During the period 80003700 BCE, the Fertile Crescent witnessed the spread of small settlements supported by agricultural surplus. Tokens, shaped into simple geometric forms such as cones or spheres, were used for stewardship purposes in relation to identifying and securing this surplus, and are examples of accounts that referred to lists of personal property. Some of them bore markings in the form of incised lines and impressed dots. Neolithic community leaders collected the surplus at regular intervals in the form of a share of the farmers’ flocks and harvests. In turn, the accumulated communal goods were redistributed to those who could not support themselves, but the greatest part was earmarked for the performance of religious rituals and festivals. In 7000 BCE, there were only some 10 token shapes because the system exclusively recorded agricultural goods, each representing one of the farm products levied at the time, such as grain, oil and domesticated animals.The number of token shapes increased to about 350 around 3500 BCE, when urban workshops started contributing to the redistribution economy. Some of the new tokens stood for raw materials such as wool and metal and others for finished products among which textiles, garments, jewelry, bread, beer and honey.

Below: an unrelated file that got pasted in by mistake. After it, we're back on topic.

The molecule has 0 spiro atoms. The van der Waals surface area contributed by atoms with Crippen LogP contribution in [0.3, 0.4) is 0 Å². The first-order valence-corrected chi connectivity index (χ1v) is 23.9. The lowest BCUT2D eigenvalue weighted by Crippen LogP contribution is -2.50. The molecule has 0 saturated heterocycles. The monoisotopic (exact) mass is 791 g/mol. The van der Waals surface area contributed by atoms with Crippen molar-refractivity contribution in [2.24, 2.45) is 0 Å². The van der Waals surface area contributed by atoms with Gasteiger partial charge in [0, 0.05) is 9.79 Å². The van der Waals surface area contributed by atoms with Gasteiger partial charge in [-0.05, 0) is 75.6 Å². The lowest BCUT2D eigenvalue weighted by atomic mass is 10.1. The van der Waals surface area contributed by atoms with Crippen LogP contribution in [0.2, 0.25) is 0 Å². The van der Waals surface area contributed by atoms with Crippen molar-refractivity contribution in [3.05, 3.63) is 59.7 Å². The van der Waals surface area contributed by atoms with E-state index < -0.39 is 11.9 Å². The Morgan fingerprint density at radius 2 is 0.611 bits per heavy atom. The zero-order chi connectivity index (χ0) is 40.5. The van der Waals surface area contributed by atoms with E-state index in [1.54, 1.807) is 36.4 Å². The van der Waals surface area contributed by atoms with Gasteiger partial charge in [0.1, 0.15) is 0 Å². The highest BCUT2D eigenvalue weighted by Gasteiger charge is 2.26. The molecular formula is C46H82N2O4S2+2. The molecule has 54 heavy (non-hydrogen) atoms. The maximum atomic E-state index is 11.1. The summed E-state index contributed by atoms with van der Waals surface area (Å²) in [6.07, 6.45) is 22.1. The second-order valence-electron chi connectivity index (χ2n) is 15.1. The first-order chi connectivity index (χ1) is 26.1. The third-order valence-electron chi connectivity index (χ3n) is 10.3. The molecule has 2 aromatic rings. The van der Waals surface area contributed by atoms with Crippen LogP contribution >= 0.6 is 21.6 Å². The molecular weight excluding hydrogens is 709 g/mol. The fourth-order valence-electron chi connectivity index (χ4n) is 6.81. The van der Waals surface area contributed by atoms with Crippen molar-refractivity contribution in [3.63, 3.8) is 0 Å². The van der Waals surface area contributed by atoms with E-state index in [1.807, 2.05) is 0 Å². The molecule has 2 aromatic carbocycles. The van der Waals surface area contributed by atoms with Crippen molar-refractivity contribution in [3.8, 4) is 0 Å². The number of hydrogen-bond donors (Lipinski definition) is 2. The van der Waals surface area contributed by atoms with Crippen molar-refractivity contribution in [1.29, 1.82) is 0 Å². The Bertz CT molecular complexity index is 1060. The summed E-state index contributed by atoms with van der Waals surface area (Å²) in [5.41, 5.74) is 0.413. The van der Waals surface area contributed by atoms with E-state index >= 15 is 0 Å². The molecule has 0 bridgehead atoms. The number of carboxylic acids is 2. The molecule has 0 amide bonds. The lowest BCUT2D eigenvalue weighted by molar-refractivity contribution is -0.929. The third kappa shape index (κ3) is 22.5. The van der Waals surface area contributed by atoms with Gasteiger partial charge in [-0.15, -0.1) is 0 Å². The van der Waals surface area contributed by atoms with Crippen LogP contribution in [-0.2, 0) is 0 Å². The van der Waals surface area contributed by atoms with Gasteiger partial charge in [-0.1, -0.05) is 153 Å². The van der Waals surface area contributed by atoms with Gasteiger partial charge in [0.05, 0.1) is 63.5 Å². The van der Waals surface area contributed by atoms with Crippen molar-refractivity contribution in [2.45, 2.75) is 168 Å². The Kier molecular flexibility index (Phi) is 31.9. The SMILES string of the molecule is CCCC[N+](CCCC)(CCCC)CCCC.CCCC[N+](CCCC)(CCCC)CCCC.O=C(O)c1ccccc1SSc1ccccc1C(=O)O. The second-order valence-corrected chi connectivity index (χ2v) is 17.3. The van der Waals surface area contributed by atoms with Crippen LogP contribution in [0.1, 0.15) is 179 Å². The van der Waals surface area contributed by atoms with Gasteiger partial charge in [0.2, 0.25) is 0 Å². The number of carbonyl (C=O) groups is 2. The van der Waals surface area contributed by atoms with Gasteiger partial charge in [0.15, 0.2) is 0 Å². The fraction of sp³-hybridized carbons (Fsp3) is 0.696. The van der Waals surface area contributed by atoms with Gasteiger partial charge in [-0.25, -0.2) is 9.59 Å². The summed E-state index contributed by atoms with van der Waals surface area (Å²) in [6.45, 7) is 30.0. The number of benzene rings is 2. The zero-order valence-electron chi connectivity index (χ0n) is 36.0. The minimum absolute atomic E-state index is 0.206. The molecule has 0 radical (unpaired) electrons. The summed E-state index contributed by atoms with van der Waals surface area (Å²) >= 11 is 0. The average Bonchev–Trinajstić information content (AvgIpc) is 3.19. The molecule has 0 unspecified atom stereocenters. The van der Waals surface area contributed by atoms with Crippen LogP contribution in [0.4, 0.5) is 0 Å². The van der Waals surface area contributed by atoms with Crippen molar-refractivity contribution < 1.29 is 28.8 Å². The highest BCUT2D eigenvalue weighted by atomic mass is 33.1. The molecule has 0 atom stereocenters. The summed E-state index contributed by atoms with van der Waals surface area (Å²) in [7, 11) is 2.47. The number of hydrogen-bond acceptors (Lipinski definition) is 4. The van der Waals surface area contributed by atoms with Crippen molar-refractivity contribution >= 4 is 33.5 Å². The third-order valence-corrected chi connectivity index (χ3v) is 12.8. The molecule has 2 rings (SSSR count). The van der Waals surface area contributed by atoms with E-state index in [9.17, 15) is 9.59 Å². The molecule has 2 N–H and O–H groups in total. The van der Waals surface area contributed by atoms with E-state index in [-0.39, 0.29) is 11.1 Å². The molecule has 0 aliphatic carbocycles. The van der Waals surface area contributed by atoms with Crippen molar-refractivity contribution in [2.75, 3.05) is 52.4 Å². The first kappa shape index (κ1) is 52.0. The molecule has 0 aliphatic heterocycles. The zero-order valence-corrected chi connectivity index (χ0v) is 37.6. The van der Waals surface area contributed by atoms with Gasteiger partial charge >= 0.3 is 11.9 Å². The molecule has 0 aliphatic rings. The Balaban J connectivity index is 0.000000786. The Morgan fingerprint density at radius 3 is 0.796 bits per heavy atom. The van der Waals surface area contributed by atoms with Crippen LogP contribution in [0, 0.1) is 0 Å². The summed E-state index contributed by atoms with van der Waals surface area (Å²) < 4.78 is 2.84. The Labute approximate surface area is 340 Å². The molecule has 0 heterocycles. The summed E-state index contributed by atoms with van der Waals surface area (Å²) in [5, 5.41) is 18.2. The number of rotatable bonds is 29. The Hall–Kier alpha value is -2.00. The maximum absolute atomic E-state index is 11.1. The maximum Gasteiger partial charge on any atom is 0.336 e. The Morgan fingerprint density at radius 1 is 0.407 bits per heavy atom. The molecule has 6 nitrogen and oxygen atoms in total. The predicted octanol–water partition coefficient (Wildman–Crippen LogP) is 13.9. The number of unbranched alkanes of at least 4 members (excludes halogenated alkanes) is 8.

The invention of a form of bookkeeping using clay tokens represented a huge cognitive leap for mankind. The cognitive significance of the token system was to foster the manipulation of data. Compared to oral information passed on from one individual to the other, tokens were extra-somatic, that is outside the human mind. As a result, the Neolithic accountants were no longer the passive recipients of someone else’s knowledge, but they took an active part in encoding and decoding data. The token system substituted miniature counters for the real goods, which eliminated their bulk and weight and allowed dealing with them in abstraction by. As a result, heavy baskets of grains and animals difficult to control could be easily counted and recounted. The accountants could add, subtract, multiply and divide by manually moving and removing counters.